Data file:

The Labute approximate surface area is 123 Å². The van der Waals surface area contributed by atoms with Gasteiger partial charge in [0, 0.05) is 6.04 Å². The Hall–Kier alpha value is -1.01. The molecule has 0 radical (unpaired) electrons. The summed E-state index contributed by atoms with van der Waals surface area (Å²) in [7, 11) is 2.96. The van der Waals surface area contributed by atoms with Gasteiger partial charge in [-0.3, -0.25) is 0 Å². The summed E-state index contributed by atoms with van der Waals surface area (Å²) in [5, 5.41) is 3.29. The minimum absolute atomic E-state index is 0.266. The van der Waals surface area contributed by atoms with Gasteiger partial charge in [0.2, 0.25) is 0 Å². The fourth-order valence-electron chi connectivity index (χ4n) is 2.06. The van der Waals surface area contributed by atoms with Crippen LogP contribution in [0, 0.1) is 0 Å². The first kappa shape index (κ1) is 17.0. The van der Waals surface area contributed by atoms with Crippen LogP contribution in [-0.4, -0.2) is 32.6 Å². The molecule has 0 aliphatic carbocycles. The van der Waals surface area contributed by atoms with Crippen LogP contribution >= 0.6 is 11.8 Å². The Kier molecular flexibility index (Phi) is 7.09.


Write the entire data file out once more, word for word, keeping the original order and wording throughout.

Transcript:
The Labute approximate surface area is 123 Å². The van der Waals surface area contributed by atoms with Gasteiger partial charge in [0, 0.05) is 6.04 Å². The Hall–Kier alpha value is -1.01. The molecule has 0 radical (unpaired) electrons. The summed E-state index contributed by atoms with van der Waals surface area (Å²) in [7, 11) is 2.96. The van der Waals surface area contributed by atoms with Gasteiger partial charge in [-0.3, -0.25) is 0 Å². The summed E-state index contributed by atoms with van der Waals surface area (Å²) in [5, 5.41) is 3.29. The minimum absolute atomic E-state index is 0.266. The van der Waals surface area contributed by atoms with Gasteiger partial charge in [0.2, 0.25) is 0 Å². The fourth-order valence-electron chi connectivity index (χ4n) is 2.06. The van der Waals surface area contributed by atoms with Crippen LogP contribution in [0, 0.1) is 0 Å². The first kappa shape index (κ1) is 17.0. The van der Waals surface area contributed by atoms with Crippen LogP contribution in [-0.4, -0.2) is 32.6 Å². The molecule has 0 aliphatic carbocycles. The van der Waals surface area contributed by atoms with Crippen LogP contribution >= 0.6 is 11.8 Å². The Kier molecular flexibility index (Phi) is 7.09.